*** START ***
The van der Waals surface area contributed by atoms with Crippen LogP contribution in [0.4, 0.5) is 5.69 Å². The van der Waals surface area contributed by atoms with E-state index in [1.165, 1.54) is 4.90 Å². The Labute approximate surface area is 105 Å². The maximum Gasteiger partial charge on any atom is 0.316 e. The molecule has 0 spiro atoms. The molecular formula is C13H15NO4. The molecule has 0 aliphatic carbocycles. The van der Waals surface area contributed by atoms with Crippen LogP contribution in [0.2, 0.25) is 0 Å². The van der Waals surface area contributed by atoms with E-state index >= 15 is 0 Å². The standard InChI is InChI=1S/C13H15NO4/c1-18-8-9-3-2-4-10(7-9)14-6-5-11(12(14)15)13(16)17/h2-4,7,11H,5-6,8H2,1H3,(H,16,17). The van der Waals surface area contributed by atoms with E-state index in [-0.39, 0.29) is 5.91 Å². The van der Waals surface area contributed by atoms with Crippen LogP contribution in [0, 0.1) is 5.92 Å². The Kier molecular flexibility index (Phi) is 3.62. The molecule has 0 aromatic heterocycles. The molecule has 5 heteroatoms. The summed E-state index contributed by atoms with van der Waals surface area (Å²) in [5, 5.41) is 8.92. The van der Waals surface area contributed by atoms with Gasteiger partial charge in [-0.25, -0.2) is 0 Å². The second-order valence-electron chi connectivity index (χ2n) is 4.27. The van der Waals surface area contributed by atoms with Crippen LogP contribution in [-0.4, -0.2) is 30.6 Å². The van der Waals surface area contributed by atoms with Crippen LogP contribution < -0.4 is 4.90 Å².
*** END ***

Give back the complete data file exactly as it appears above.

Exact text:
The van der Waals surface area contributed by atoms with Crippen LogP contribution in [0.4, 0.5) is 5.69 Å². The van der Waals surface area contributed by atoms with E-state index in [1.165, 1.54) is 4.90 Å². The Labute approximate surface area is 105 Å². The maximum Gasteiger partial charge on any atom is 0.316 e. The molecule has 0 spiro atoms. The molecular formula is C13H15NO4. The molecule has 0 aliphatic carbocycles. The van der Waals surface area contributed by atoms with Crippen LogP contribution in [0.2, 0.25) is 0 Å². The van der Waals surface area contributed by atoms with E-state index >= 15 is 0 Å². The standard InChI is InChI=1S/C13H15NO4/c1-18-8-9-3-2-4-10(7-9)14-6-5-11(12(14)15)13(16)17/h2-4,7,11H,5-6,8H2,1H3,(H,16,17). The van der Waals surface area contributed by atoms with E-state index in [-0.39, 0.29) is 5.91 Å². The van der Waals surface area contributed by atoms with Crippen LogP contribution in [0, 0.1) is 5.92 Å². The Kier molecular flexibility index (Phi) is 3.62. The molecule has 0 aromatic heterocycles. The molecule has 5 heteroatoms. The summed E-state index contributed by atoms with van der Waals surface area (Å²) in [5, 5.41) is 8.92. The van der Waals surface area contributed by atoms with Gasteiger partial charge in [-0.25, -0.2) is 0 Å². The second-order valence-electron chi connectivity index (χ2n) is 4.27. The van der Waals surface area contributed by atoms with Crippen LogP contribution in [-0.4, -0.2) is 30.6 Å². The van der Waals surface area contributed by atoms with Crippen LogP contribution < -0.4 is 4.90 Å².